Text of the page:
Series: Polity: Agent Cormac #1
Author: Neal Asher
Rating: 4.5 of 5 Stars
Genre: SFF
Pages: 433
Format: Kindle Digital edition



Synopsis:

Ian Cormac has been gridlinked for 30 years where 20 years is supposed to be the maximum. Ian's effectiveness in the service of Earth's AI is what caused the continued link. Recently though, Ian has started exhibiting signs of gridlink addiction, an inability to interact with other humans and unable to think for himself.

When a planetwide accident happens on the remote world of Samarkand and an extraterrestial alien known as Dragon reappears, Earth Central sends in Agent Cormac. However, the AI always has games within games within games and having unplugged Ian, allows his enemies to know where he is going. Why solve 1 problem when you can solve 5?



My Thoughts

Another home run of a read. Having read Asher starting in 2010, with this book and continuing on his Polity series, it was good to re-read this and see how his writing has been polished up. Make no mistake, this was rough writing; not bad, but without some of the polish you see in later books.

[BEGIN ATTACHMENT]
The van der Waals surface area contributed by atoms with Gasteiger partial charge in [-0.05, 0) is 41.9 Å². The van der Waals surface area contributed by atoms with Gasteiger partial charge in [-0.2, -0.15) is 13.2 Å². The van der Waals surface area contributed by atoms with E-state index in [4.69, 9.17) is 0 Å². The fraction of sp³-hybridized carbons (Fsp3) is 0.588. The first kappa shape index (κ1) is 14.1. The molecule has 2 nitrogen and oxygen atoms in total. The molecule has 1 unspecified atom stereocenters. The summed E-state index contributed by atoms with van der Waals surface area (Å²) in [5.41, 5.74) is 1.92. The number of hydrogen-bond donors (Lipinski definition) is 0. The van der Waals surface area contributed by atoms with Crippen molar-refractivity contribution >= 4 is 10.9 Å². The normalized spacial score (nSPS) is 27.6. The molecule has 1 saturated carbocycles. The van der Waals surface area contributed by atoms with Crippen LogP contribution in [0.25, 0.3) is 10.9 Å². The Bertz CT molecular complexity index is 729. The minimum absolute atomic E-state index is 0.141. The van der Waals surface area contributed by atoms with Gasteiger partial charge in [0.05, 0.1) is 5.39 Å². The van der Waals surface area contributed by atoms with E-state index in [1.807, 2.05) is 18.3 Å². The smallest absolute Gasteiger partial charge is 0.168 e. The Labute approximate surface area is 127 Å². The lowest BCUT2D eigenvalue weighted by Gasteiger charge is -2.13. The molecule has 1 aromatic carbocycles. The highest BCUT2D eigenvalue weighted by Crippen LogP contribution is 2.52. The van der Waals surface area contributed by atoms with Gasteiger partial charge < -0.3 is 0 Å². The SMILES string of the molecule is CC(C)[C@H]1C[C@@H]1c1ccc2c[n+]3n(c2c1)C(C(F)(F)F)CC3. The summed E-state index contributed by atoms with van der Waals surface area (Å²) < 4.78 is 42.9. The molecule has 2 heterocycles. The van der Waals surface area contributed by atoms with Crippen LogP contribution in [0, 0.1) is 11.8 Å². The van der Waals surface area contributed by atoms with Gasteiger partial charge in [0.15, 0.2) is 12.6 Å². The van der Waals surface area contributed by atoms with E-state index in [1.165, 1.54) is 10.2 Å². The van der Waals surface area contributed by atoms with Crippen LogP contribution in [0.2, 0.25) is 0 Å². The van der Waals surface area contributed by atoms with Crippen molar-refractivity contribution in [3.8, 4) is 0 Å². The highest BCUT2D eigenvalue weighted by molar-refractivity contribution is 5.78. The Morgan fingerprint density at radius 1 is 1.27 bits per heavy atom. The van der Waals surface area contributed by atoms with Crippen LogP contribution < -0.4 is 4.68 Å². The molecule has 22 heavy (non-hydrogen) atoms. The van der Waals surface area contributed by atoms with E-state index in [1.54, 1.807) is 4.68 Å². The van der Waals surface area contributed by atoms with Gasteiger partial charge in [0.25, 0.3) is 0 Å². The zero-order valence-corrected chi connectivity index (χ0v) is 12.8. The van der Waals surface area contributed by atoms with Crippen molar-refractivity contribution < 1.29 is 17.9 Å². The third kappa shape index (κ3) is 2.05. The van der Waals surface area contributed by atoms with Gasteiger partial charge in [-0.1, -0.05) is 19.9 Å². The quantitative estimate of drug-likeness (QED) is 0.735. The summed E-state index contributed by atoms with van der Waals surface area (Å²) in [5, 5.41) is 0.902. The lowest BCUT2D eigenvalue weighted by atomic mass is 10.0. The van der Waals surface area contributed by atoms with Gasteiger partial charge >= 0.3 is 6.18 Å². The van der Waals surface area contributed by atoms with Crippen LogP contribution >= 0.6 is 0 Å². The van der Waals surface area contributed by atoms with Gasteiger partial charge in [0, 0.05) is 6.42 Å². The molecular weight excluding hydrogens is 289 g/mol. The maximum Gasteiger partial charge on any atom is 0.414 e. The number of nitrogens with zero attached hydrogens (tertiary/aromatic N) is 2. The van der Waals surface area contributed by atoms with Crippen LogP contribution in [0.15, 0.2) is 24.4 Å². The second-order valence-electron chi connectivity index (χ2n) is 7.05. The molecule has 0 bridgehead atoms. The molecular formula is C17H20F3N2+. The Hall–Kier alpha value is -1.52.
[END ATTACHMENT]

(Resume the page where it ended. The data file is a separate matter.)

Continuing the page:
If I had to choose one word to describe this all, Ultra-violence would be that word. Entrails, brain matter, dismembered limbs, broken, burst, or burnt body parts, alien flesh or fluid spattered across the landscape. Guns, garrottes, bombs, knives, lasers, bare hands [or golem hands as the case may be], alien teeth, cars, spaceships, all are used as weapons. It is phracking awesome!

This is a novel, and series, about Humanity and Post Humanity. If a human can live for 200 years, upload his mind to a golem body if he so chooses all the while living in a society run by A.I.'s of godlike intelligence, what kind of society will emerge? Asher doesn't get sidetracked from his story to show us the nitty-gritty but we do get little peeks here and there. And those little glimpses are fascinating.

To the plotmobile! Space-gates connect planets. One explodes and destroys a worlds' population. Ian must investigate and figure out what is going on. At the same time, some of Ian's old enemies are tracking him down to kill him. Add in an alien and my goodness, you have so many chainsaws in the air that any guess might kill you if wrong.